• Remove tail-bitten pigs promptly to avoid further damage and treat according to veterinary advice.
  • Pay special attention to groups of pigs where you see:
    • high or suddenly increased levels of general activity or exploration
    • tail manipulation or chewing
    • swinging or tucked tails
    • low or decreasing numbers of visits to an automatic feeder or reduced feed intake


Information on project activities and publications have been continuously published on the FareWellDock-webpage. To date, 16 scientific articles have been published, and 9 are in preparation. Communication to stakeholders has been active, both through the FareWellDock-webpage, including 97 blog posts, and by interviews in media in different countries, popular articles and presentations at producer seminars. In October 2016 the results were presented widely at the EU level to policy makers and other stakeholders at the ‘Meeting and Webinar on Actions to Prevent Tail biting and Reduce Tail docking of Pigs’, organized by the European Commission Directorate General for Health and Food Safety in Grange, Ireland.

Due to the positive experience of the cooperation a decision was made at the last project meeting in DK in October 2016 that we will continue our cooperation as the FareWellDock-network, also inviting further researchers and stakeholders to join. The first activity of the FWD-network will be to organise a satellite meeting at the Congress of the International Society for Applied Ethology in August 2017 in DK, and to launch an emailing list to make sure FWD-network members and other researchers keep updated on research progress and related topics.

FareWellDock logo

Factsheets FareWellDock project

The FareWellDock factsheets are out. Below you find the cover factsheet as well as the factsheets on tail docking, enrichment, health and the prediction of tail biting. This post shows images of the English versions, and  links to the pdf version of the English factsheets, as well as all factsheets in Danish, Dutch, Finnish, French, Italian, Norwegian and Swedish. Separate pages are available directly showing the factsheets in the other languages (Danish, Dutch, Finnish, French, Italian, Norwegian and Swedish).

Cover factsheet

Cover factsheet in English

Factsheet cover English (pdf)
Factsheet cover Danish (pdf)
Factsheet cover Dutch (pdf)
Factsheet cover Finnish (pdf)
Factsheet cover French (pdf)
Factsheet cover Italian (pdf)
Factsheet cover Norwegian (pdf)
Factsheet cover Swedish (pdf)

Tail docking

Factsheet 1 Tail docking English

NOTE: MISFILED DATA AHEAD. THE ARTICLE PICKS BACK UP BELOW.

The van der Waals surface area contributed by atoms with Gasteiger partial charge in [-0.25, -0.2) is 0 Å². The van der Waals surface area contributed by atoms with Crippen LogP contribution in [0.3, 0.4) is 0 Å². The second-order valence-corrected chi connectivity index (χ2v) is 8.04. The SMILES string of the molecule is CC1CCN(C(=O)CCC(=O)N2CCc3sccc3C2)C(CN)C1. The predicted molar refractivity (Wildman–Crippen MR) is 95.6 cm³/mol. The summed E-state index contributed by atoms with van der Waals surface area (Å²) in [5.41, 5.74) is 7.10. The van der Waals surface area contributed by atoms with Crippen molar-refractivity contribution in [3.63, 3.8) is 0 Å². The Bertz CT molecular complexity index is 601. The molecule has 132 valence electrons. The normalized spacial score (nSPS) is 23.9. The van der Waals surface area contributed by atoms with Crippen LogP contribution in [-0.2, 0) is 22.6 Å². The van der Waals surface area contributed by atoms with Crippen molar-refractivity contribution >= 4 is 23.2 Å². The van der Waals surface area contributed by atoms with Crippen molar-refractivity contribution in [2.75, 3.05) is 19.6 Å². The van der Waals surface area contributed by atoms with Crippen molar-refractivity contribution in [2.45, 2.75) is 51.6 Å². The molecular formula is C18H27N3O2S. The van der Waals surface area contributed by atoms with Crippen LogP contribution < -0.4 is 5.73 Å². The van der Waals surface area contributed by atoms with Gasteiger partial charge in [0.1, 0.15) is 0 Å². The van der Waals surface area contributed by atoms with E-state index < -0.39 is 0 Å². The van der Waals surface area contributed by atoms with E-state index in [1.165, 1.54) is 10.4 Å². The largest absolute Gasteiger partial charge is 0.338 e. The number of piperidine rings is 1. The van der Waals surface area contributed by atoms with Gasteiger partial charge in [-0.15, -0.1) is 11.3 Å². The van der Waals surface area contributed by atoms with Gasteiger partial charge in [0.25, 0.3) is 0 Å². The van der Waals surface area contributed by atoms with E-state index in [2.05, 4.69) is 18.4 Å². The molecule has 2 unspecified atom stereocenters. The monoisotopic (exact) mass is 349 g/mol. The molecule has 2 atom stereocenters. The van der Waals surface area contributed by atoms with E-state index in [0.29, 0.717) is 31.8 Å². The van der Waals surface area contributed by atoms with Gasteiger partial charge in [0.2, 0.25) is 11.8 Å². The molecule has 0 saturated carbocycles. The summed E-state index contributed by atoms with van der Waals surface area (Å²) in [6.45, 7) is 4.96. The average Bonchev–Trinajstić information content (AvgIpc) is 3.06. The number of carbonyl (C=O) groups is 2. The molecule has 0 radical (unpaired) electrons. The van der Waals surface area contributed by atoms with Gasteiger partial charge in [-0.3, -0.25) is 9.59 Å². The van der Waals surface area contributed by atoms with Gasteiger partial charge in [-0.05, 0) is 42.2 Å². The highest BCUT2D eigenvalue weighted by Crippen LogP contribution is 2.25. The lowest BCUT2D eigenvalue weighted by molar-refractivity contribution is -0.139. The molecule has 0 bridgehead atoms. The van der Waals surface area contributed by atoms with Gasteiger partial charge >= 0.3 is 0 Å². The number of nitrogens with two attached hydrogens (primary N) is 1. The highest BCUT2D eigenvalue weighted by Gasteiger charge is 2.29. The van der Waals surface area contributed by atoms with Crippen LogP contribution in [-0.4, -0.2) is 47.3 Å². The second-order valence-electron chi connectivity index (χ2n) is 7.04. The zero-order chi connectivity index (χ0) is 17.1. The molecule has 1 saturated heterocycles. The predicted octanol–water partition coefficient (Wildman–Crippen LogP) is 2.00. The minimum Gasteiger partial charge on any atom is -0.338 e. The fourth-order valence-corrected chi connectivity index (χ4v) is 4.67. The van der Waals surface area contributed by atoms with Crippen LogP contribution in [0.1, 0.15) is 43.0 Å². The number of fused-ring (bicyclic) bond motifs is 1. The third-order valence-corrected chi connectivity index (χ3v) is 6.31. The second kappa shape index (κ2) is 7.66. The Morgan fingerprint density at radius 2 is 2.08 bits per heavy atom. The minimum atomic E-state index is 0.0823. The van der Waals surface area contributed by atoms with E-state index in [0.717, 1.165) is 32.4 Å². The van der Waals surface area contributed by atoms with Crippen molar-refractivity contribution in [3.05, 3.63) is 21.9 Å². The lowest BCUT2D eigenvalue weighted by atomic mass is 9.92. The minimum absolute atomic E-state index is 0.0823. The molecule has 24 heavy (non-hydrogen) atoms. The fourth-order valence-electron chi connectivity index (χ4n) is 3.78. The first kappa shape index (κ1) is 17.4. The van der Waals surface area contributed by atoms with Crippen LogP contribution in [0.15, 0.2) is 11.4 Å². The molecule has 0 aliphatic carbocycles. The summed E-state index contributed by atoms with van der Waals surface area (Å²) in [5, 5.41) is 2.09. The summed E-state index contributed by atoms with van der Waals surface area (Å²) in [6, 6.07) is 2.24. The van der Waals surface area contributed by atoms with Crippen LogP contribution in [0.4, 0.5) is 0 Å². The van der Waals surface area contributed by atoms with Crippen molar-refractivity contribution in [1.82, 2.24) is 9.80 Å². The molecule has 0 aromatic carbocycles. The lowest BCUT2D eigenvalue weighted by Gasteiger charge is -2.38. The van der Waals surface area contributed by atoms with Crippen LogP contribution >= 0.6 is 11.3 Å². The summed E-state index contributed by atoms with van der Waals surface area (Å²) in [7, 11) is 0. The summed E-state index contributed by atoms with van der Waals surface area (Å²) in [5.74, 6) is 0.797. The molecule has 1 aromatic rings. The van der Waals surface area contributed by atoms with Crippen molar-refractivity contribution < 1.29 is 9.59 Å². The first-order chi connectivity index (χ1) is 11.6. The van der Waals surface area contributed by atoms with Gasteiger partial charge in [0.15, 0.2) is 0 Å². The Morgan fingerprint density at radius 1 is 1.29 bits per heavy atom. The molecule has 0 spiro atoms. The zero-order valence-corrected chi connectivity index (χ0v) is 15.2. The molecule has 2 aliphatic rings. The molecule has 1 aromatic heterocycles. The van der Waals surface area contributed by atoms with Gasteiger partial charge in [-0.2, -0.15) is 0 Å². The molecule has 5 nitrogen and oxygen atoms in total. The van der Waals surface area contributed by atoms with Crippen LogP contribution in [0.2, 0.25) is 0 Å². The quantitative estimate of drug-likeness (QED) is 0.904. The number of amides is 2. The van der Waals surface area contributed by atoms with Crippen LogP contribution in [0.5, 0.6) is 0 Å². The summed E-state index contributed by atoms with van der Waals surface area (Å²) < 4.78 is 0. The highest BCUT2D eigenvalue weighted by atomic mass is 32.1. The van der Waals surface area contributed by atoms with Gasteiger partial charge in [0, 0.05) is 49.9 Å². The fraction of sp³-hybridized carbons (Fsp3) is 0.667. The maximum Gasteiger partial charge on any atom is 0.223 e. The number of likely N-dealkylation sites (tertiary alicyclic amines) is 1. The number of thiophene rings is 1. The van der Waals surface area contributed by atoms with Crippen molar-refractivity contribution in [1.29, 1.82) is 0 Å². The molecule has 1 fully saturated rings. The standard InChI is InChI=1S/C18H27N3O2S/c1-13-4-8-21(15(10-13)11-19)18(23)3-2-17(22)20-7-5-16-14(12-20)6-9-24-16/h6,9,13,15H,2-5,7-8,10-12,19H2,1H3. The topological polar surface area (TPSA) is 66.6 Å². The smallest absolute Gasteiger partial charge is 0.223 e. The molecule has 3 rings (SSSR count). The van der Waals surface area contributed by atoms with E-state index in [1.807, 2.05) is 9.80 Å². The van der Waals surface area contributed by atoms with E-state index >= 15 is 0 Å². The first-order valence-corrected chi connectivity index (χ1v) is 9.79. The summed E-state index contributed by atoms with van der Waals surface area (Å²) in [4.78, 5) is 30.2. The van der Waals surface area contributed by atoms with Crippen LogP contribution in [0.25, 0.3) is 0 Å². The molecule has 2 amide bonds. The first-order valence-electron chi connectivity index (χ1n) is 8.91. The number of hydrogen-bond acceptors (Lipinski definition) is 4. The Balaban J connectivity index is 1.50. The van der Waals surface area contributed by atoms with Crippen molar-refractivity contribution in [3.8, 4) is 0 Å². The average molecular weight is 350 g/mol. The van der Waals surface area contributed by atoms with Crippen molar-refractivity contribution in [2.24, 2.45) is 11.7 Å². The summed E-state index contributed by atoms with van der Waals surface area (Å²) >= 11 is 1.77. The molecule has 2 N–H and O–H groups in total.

Factsheet 1 Tail docking English (pdf)
Factsheet 1 Danish (pdf)
Factsheet 1 Dutch (pdf)
Factsheet 1 Finnish (pdf)
Factsheet 1 French (pdf)
Factsheet 1 Italian (pdf)
Factsheet 1 Norwegian
Factsheet 1 Swedish (pdf)


Factsheet 2 Enrichment English
Factsheet 2 Enrichment English (pdf)
Factsheet 2 Danish (pdf)
Factsheet 2 Dutch (pdf)
Factsheet 2 Finnish (pdf)
Factsheet 2 French (pdf)
Factsheet 2 Italian (pdf)
Factsheet 2 Norwegian (pdf)
Factsheet 2 Swedish (pdf)


Factsheet 3 Health English
Factsheet 3 Health English (pdf)
Factsheet 3 Danish (pdf)
Factsheet 3 Dutch (pdf)
Factsheet 3 Finnish (pdf)
Factsheet 3 French (pdf)
Factsheet 3 Italian (pdf)
Factsheet 3 Norwegian (pdf)
Factsheet 3 Swedish (pdf)

Prediction of tail biting

Factsheet 4 Prediction English

Factsheet 4 Prediction English (pdf)
Factsheet 4 Danish (pdf)
Factsheet 4 Dutch (pdf)
Factsheet 4 Finnish (pdf)
Factsheet 4 French (pdf)
Factsheet 4 Italian (pdf)
Factsheet 4 Norwegian (pdf)
Factsheet 4 Swedish (pdf)

Online Training Improves Understanding of Pig Welfare Legislation

A recent research paper has reported a positive effect of an online training tool on participants’ understanding of taildocking and enrichment legislation, as well as risk factors for tail biting. The training tool was aimed at official inspectors and others involved in enforcement of legislative requirements on pig farms. The research was a collaboration of 15 researchers from 9 EU countries, led by the University of Bristol, UK. The online training tool is free to use and is available in 7 different languages: English, French, German, Polish, Italian, Spanish and Dutch. It can be accessed here:

Click this link to access the EUWelNet Training Tool on pig enrichment and tail docking.

Hothersall, B., Whistance, L., Zedlacher, H., Algers, B., Andersson, E., Bracke, M., Courboulay, V., Ferrari, P., Leeb, C., Mullan, S., Nowicki, J., Meunier-Salaun, M-C., Schwarz, T., Stadig, L. & Main, D. 2016 Standardising the assessment of environmental enrichment and tail-docking legal requirements for finishing pigs in Europe. Animal Welfare 25:499-509.